January next, at this office, the
following tract of land: SW 1-4 SE
I-4, Section 15, w 1-2 NE I 4 Section
22, Township 5, S R. 14 East,
Willamette Meridian, (120 acres.)
"This tract is ordered into the
market . on a showing that the
greater portion thereof is iiuhui
tainous or too rough for enhiva
The sale will not be kept open,
but will declared closed when
those present at the hour mimed
have ceased bidding. The person
making the highest bid will be
required to immediately pay to the
Receiver the amount thereof.
An ron claiming adversely
the alovc-descriu:d iand are ad
ised to file their '! -linis
NOTICE FOR PUBLICATION.
Department of the Interior,
U. S. Laud OSFiee.at The Dalles,
Oregon, November :2,6tlj, 1905.
NOTICE is henby givw lhat
George D. Albright, f Shauiko,
Oregon, wjip on May 1st, W2,
made Homestead Kutiy No
0,10255, ana on May 221111. 1914,
made additional IIonieslea'1 l.iitry
No. 013252, for s 1-2 NW 1-4, Sec
tion .33, Township 7, S. R. 15 15,,
Lots 3-4, Section 4, Township jj,
S. R. ,15 E., Willamette Meridian,
lias hied notice ot intention to
make final three year proof, to
establish caim to the land above
described, 'before H. 0. Rooper,
U. S. Cainmissioner. at Antelope,
Oregon, on the ,12th day of Jan
Claimant names as witnesses:
Herbert W. Cooke, Harrison O.ray.
Charles C. Robinson and Henry
Cooke, all of Shaniko, Oregon.
H. Fkank -Wooocock,
NOTICE OF FINAL SETTLE
NOTICK IS HEREnv GIVEN, tlliU
the undersigned, William H. Mc
Atee as executor of the estate and
last will and testament of Benja
min C. McAtee, deceased, has filed
his final account of the administra?
tion upon said,estate, in the County
Court of Wasco County, State of
Oregon and said Court has ap
pointed the tliird day of Janinary,
A. D. 1916, at the hour of 10
o'clock in the forenoon of said day
at the County Court room iir the
Court House at The Dalles. Wasco
County, Oregon, as the time "and
place for the final hearing of said
final account and for the final set?
tleuetit of said estate.
now, THEkei'ORE, all persons in.
terested in said estate are hereby
notified and required to be aud
appear at said tijne and place so
appointed for the hearing of said
final account and the and there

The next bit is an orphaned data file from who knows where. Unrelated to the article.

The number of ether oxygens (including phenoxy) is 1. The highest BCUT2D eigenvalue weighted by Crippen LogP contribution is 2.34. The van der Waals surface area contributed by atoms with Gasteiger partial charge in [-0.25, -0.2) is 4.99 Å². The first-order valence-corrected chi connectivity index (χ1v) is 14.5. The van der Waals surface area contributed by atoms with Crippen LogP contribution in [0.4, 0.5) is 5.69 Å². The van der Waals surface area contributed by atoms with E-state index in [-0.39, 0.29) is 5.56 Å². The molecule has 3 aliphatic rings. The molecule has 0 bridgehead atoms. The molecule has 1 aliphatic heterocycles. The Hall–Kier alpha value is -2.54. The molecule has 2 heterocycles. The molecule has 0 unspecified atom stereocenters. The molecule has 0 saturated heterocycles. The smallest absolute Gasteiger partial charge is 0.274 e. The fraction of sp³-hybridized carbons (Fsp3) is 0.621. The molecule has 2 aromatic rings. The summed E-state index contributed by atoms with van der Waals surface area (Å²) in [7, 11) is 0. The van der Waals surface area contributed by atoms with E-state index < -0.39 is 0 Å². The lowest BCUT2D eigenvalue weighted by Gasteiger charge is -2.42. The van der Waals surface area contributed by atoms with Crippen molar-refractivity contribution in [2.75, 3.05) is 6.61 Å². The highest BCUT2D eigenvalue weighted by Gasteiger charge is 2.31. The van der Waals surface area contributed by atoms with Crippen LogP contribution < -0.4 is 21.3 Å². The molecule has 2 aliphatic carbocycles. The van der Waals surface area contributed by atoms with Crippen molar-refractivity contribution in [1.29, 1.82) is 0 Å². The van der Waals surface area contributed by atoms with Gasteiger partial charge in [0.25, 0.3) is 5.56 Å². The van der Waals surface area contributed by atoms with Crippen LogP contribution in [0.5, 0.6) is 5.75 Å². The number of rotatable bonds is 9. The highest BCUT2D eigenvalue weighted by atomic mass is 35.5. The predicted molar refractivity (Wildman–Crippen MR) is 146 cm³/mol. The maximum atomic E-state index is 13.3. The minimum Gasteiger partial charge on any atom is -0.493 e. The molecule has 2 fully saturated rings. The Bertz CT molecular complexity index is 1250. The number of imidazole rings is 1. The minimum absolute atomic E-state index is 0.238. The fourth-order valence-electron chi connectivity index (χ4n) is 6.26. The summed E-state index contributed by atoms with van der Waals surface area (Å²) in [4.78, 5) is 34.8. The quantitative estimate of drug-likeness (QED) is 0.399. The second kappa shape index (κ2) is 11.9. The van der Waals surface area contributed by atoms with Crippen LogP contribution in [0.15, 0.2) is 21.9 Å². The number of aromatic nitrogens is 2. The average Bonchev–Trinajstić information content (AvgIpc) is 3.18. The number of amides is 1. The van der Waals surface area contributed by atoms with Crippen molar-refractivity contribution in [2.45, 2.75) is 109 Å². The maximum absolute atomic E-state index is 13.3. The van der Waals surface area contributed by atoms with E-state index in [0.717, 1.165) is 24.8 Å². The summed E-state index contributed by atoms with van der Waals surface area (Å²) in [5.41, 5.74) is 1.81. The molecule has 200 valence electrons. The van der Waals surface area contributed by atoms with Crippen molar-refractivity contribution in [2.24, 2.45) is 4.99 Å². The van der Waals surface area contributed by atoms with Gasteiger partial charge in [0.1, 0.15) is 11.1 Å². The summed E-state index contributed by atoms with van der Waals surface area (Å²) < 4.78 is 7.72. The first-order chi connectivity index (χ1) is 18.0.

show cause if any exists why said
final account should not be allowed
and approved, said estate forever
and finally settled and said execut
or discharged aud; his bondsmen,
Dated this i7th day of Ifovember
A.. P. 1015,
William H. McAtee,
Executor of said estate,
Bennett & Galloway,
Attorneys for said testate,
luTJCE FOR PUBLICATION
Department of the Interior,
U. S. Land Office at The Dalles,
Oregon, November jgth, 1915.
NOTICE is hereby given that
Zelma J. L'ndley, formerly Zelma
J, Biian. of Maupin, Oregon, who
on Mav 10th, 912, made Home,
stead Entry Xo. 010288 and 011
February 25th, 1915, made addi.
tioual Homestead Entry No. 014424,
for H1-2SWI-4, ' SI-3NEI-4, SET-4
Nwi-4, and Lot 2, sec. 7, 8WI-4
NWI-4, Sec. 8, T 5 S, H 15 Ei SEI-4
N1U-4 sec. 12, Township 5 south,
Range 14 Hast, Willamette Meridi
an, haa filed notice of intention to
make Final three year Proof, to
establish claim to the laud above
described, before F. D. Stuart, TJ.
S. Commissioner, at Maupin, Ore.
gon, on the 15th day of January,
Claimant names as witnesses: A,
T. Lindley, A. W. Fargher, F. S.
Fleming, R. W. Meyers, all of
H, Prank Woodcock,
NOTICE FOR PUBLICATION ISO
Public Land Sale.
Department of the Interior,
United States Laud Office at The
Dalles, Oregon, November 17th,
NOTICE is hereby given that, as
directed by the Commissioner of the
General Land office, under provis
ions of Sec. 2455, R, S. , pursuant
to the 'application of William E.
Hunt, Serial N0.1 013469, we will
offer at pnblicrsale,- to" the highest
bidder, but at not less than $2.50
per acre, at 9-30 o'clock A. M., on
the 7th day. of January, 1916,
next, at this offiee, the following
tract of land: w 1-2 sV 1-4, Sec.
I and E 1-2 SE 1-4 Sec. 2, T. 6'S.,
R 14 E , w. m. "This tract is or
dered into the market on a show
ing that the greater, portion thereof
is mountainous or too rough for
The sale will not be kept open,
but will be declared closed when
those prtseut at the hour named
have ceased biJdiner. The rierson
making the highest bid will be re
quired to immediately pay to the
Receiver the amount th-reof.
Any persons claiming adversely
the above described land are ad
vised to file their claims, or objec
tions, on or before the time desig
nated for sale.
H. Frank Woodcock,